```//  X X X
//  X O X
//  X X X
//  O = src[x,y]
//  X = pixels to consider in average (if they exist).```

2. Read a user specified decimal value (as Amount1).

3. Replace src[x,y] with with:

```(src[x,y]*(1-Amount1))+(value of averaged data*Amount1))
//not quite pseudo-code...```

I'm not the kind of person that has to do everything myself, so if someone can make this plugin work using simple code that I would likely understand, I will not be mad... I am more likely to learn from examples than personal failures... ;-)

Take responsibility for your own intelligence. -Rick Brewster

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Sorry for double post...

The post above may seem like a different course than what I was originally describing.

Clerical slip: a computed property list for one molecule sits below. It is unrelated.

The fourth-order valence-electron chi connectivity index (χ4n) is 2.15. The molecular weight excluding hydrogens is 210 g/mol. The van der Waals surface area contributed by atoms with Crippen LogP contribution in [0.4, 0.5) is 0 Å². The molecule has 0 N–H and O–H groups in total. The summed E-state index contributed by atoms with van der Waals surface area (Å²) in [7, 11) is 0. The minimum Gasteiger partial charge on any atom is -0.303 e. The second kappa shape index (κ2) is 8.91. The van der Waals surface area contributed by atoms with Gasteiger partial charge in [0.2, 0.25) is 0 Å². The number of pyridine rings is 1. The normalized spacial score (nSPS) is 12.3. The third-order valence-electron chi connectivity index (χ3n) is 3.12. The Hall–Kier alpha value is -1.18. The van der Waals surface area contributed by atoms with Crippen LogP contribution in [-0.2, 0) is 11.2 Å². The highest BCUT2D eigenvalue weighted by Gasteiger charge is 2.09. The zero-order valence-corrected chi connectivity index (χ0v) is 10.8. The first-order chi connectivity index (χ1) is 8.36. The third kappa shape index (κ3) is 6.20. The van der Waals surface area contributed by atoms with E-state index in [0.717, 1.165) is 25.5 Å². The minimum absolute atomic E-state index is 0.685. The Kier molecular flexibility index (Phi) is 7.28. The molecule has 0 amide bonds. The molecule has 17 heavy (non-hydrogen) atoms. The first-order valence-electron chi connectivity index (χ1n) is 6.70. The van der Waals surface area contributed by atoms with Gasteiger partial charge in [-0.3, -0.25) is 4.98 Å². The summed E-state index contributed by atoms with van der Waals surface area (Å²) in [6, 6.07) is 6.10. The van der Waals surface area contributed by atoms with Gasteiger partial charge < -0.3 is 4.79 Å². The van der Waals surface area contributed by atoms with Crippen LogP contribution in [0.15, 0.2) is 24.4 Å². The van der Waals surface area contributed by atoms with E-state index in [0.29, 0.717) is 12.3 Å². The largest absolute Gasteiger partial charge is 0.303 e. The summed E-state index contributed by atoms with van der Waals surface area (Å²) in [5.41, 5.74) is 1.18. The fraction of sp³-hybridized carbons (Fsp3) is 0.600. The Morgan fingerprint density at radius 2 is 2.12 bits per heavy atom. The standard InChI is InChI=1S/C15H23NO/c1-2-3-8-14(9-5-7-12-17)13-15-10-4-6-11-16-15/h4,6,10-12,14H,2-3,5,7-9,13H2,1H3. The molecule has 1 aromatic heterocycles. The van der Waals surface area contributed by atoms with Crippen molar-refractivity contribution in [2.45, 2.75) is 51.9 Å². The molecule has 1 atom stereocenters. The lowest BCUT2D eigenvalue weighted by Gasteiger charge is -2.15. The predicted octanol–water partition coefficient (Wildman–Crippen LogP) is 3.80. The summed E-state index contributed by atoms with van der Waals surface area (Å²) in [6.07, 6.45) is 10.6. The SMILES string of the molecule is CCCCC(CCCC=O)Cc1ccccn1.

This is what I wanted to do originally:

Test each of the 8 pixels immediately surrounding the src (if !null) for similarity to the src based on user defined percent/decimal value.

Keep track of how many of the surrounding pixels = !null.

Allow user to set a requirement for how many of the surround pixels (adjusted to account for the null pixels) the src has to match for it not to be considered noise.

Pixels failing the second test are replaced with the average of the pixels they did not match.

--

Anyway, the idea from my previous post came about in an attempt to simplify things for now as I "learn the ropes".

Take responsibility for your own intelligence. -Rick Brewster

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Here's your "original" source:

```#region UICode
int Amount1=20;	//[0,100]Tolerance
int Amount2=1;    //[1,8]Matching pixels
#endregion

void Render(Surface dst, Surface src, Rectangle rect)
{
ColorBgra CurrentPixel;
byte B, G, R;
int totalB, totalG, totalR;
int matches;
double lowerLimitR, lowerLimitG, lowerLimitB;
double upperLimitR, upperLimitG, upperLimitB;
double percent, percentInverse;